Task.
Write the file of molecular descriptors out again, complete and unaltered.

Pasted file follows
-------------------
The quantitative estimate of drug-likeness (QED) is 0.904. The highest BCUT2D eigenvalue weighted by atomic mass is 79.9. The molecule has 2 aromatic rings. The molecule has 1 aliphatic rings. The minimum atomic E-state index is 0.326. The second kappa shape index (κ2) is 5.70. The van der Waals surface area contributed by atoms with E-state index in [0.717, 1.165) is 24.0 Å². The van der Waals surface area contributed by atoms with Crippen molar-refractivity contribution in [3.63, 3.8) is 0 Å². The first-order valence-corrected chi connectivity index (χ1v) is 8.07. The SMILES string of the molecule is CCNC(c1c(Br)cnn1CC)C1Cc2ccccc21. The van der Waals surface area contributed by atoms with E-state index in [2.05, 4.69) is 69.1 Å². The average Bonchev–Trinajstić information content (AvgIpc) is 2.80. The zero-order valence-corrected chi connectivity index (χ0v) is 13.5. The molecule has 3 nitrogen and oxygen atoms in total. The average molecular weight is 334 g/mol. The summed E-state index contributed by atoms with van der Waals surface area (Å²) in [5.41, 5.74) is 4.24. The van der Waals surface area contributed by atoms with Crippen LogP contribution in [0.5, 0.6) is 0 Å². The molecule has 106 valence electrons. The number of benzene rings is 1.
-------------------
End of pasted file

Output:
The quantitative estimate of drug-likeness (QED) is 0.904. The highest BCUT2D eigenvalue weighted by atomic mass is 79.9. The molecule has 2 aromatic rings. The molecule has 1 aliphatic rings. The minimum atomic E-state index is 0.326. The second kappa shape index (κ2) is 5.70. The van der Waals surface area contributed by atoms with E-state index in [0.717, 1.165) is 24.0 Å². The van der Waals surface area contributed by atoms with Crippen molar-refractivity contribution in [3.63, 3.8) is 0 Å². The first-order valence-corrected chi connectivity index (χ1v) is 8.07. The SMILES string of the molecule is CCNC(c1c(Br)cnn1CC)C1Cc2ccccc21. The van der Waals surface area contributed by atoms with E-state index in [2.05, 4.69) is 69.1 Å². The average Bonchev–Trinajstić information content (AvgIpc) is 2.80. The zero-order valence-corrected chi connectivity index (χ0v) is 13.5. The molecule has 3 nitrogen and oxygen atoms in total. The average molecular weight is 334 g/mol. The summed E-state index contributed by atoms with van der Waals surface area (Å²) in [5.41, 5.74) is 4.24. The van der Waals surface area contributed by atoms with Crippen LogP contribution in [0.5, 0.6) is 0 Å². The molecule has 106 valence electrons. The number of benzene rings is 1.